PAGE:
Six Forty One - #2

Chris Chrzan
Chris Chrzan

#2 - Saint Anthony

Saint Anthony Bourdain - Art courtesy of
Art courtesy of

I was once asked in a job interview who I would switch lives with were I magically given the opportunity to do so. Unlike many such "creative" questions where I tend to draw a blank, the answer sprang to mind immediately: Anthony Bourdain. I wrote that sentence, and finished up an initial draft of this blog post, the day before learning of his death so it feels different to relate that anecdote now. In the eighteen years since Kitchen Confidential made him famous and lead to countless episodes of what is essentially the same (excellent) TV series ad infinitum, he never appeared to get comfortable. His drive to continue learning, growing, and exploring was and remains inspiring to me and countless others plugged into the world of food, eating, and travel.

I feel personally inadequate to the task of eulogizing him. For that I would refer you to Eddie Huang writing for Rolling Stone or Kim Ghattas in The Atlantic whose tributes do well at capturing the towering persona Bourdain was. I'm here in the mortal realm merely to give you some cookbook commentary, and I did initially mean this post to be review of his most recent cookbook, Appetites. I have been a disciple of his for over twelve years and uncritically love most of his creative output, but I'm confident that even the unconverted would find much to enjoy about the kitchen wisdom the book contains.

Book cover of Appetites by Anthony Bourdain

Appetites is something of a gourmand's manifesto containing the accumulated knowledge of years spent traveling, eating, and cooking. There are excellent recipes for comfort food staples like meatloaf, macaroni and cheese, and chicken pot pie -- as well as more creative options like octopus stock, saffron risotto, banh mi, and at least one recipe that you and I will never make at home because it involves truffles. One thing I most appreciated about Bourdain was that he could enjoy simple, uncomplicated food -- barbecue, burgers, and any "meat in tube form," as he would say -- just as much as foie gras, caviar, and poularde en vessie, and Appetites reflects that attitude. You get what is probably the world's ten millionth buttermilk biscuit formula along with a recipe for halibut poached in duck fat. It's all there. From simple to complex, like the man himself.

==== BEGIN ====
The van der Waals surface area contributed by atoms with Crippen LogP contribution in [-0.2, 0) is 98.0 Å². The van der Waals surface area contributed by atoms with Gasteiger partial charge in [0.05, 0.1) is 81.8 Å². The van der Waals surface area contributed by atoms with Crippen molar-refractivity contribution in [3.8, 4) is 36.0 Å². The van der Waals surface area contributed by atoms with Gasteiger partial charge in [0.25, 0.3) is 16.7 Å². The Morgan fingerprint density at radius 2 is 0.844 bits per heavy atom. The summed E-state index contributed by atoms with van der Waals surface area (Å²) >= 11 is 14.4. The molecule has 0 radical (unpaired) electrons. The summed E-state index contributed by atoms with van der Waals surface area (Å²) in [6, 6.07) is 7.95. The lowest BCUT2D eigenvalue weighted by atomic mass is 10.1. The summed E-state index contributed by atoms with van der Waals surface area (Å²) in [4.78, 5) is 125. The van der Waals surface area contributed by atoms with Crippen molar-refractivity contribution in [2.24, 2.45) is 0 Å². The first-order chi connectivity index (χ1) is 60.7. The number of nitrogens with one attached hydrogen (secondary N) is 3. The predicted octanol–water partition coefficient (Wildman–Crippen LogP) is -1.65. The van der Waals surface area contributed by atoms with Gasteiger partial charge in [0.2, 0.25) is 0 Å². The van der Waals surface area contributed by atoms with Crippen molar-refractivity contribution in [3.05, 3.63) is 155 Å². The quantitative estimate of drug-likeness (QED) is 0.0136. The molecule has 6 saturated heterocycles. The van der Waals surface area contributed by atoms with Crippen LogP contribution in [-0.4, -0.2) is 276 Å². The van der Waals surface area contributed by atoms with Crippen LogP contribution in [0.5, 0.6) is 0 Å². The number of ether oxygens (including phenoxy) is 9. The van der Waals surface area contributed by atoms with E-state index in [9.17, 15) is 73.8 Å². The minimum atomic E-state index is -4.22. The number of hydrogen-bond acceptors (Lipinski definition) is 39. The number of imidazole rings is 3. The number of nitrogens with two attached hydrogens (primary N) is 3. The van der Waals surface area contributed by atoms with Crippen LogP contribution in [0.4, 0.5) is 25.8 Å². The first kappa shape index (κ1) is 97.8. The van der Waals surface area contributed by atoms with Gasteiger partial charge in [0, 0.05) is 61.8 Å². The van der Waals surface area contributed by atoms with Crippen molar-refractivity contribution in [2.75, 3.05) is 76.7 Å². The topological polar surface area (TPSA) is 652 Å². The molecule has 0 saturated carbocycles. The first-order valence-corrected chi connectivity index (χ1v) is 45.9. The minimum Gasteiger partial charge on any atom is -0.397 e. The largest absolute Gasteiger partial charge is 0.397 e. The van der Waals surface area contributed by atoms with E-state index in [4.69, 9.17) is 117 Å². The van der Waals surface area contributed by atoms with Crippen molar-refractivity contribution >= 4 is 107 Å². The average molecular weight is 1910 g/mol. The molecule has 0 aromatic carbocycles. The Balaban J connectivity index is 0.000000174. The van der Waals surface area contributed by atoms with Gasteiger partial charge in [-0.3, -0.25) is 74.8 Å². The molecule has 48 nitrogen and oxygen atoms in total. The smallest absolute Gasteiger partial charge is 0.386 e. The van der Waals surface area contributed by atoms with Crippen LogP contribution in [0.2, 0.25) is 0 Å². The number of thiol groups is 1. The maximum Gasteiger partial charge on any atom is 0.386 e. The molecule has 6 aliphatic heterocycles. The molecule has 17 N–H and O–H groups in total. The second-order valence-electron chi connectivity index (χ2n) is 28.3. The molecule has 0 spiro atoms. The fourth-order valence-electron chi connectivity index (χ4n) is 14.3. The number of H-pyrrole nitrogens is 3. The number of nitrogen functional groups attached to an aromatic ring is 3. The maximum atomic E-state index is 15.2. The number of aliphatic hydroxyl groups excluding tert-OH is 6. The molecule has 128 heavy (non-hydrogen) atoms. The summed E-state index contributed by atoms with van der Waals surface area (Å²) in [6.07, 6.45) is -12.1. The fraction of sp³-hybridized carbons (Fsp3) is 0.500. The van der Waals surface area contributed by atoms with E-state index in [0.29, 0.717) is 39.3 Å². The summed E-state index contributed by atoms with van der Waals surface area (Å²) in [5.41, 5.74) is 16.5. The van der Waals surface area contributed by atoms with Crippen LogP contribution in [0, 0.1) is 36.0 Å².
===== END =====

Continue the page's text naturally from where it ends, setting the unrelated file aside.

It's not his only cookbook, there's also Anthony Bourdain's Les Halles Cookbook, but Appetites is the one you want. It's a family cookbook meant for entertaining at home, cooking for a crowd and impressing your guests. He pays a lot of attention to choosing recipes that work, and that won't leave you working overtime in the kitchen while your friends and family enjoy themselves without you. To that end, there's an entire section devoted to a preparing a Thanksgiving meal over three days that is both impressive and efficient.

There is not, however, a section devoted to dessert. But until I was reading through this summary of his work I hadn't actually taken note of that fact so I guess it doesn't really feel like anything is missing. It's too bad we can't say that about the world now that he's gone. Here's to you, Saint Anthony.